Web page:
Computing grids that provide web services using a service oriented architecture may provide relatively efficient operation. Distributed computing systems incorporating a service oriented architecture delegate work load across the multiple computers configured in the computing grid. These distributed computing systems, however, may not efficiently handle transient and/or periodic resource demands that may be encountered. A computing grid that provides web services used by a large corporation for example, may encounter a relatively large resource demand during normal working hours and relatively little usage at other hours.
Web server 14 incorporates a service oriented architecture (SOA) using an enterprise service bus 22. Enterprise service bus 22 may orchestrate multiple services 28 together to provide one or more business applications for client 24. Services 28 may be executed on one or more grid nodes 18 configured in computing grid 16. Business applications may be provided to client 24 with an agreed upon level of performance. In some cases, performance parameters of various business applications may be provided under a contractual agreement that may be referred to as a service level agreement (SLA). The service level agreement may include various performance parameters, such as response latency time, average data throughput, minimum data throughput, and the like. Application server 20 provides a common interface to client 24 from which services 28 are executed.
Any suitable type of enterprise service bus 22 may be used. One example of a suitable enterprise service bus 22 is an Aqualogic Service Bus™ available from BEA Systems, located in San Jose, Calif. The Aqualogic Service Bus™ may be configured to monitor various performance parameters of business applications provided to client 24. The Aqualogic Service Bus™ may also be configured to transmit a simple network management protocol (SNMP) trap event if the performance parameter exceeds an upper or a lower threshold value.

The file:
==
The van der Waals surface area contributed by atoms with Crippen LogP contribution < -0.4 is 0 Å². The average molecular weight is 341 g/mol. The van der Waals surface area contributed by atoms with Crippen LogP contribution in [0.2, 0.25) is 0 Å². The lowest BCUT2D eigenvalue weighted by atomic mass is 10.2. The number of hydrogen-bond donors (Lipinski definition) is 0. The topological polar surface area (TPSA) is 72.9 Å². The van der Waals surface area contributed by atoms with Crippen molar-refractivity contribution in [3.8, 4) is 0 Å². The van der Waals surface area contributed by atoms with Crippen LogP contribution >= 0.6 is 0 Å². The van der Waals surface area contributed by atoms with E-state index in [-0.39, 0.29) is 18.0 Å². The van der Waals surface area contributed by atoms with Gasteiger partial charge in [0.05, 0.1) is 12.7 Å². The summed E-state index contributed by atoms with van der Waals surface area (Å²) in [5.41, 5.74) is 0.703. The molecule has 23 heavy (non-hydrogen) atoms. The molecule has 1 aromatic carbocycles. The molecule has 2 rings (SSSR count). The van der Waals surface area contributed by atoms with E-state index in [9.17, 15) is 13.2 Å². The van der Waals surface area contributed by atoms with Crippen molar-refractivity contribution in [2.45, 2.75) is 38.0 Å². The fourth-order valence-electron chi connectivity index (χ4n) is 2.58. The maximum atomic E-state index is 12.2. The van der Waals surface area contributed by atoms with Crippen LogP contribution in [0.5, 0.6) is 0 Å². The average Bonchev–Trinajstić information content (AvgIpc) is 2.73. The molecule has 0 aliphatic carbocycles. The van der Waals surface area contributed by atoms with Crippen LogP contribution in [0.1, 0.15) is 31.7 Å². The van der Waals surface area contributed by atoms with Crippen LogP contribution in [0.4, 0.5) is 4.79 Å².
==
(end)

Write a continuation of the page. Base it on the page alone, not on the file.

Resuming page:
According to the teachings of the present disclosure, resource control system 10 dynamically provisions and/or un-provisions grid nodes 18 and services 28 of distributed computing system 12 according to one or more performance parameters of the business application. In one embodiment, the one or more performance parameters are metrics of a service level agreement (SLA).
Resource control system 10 provisions and/or un-provisions grid nodes 18 according to performance parameters of a business application provided by web server 14. In this manner, underutilized resources, such as grid nodes 18 of a computing grid 16 may be turned off to reduce electrical power and/or alleviate cooling requirements for computing grid 16 in some embodiments. Turning off power to an underutilized grid node 18 may also lengthen its operational life in which the overall availability of the computing grid 16 may be enhanced.
In one embodiment, resource control system 10 may provision and/or un-provision services 28 in response to resource demand affecting one or more performance parameters of a service level agreement. For example, a particular business application provides access to data from a remotely coupled database (not specifically shown). To provide the business application, web server may execute a service 28 that operates as a fetch engine to obtain the requested data from the remotely coupled database using appropriate handshaking signals. Resource control system 10 monitors one or more performance parameters of the business application and may provision another instance of the fetch engine service 28 in response to increased resource demand.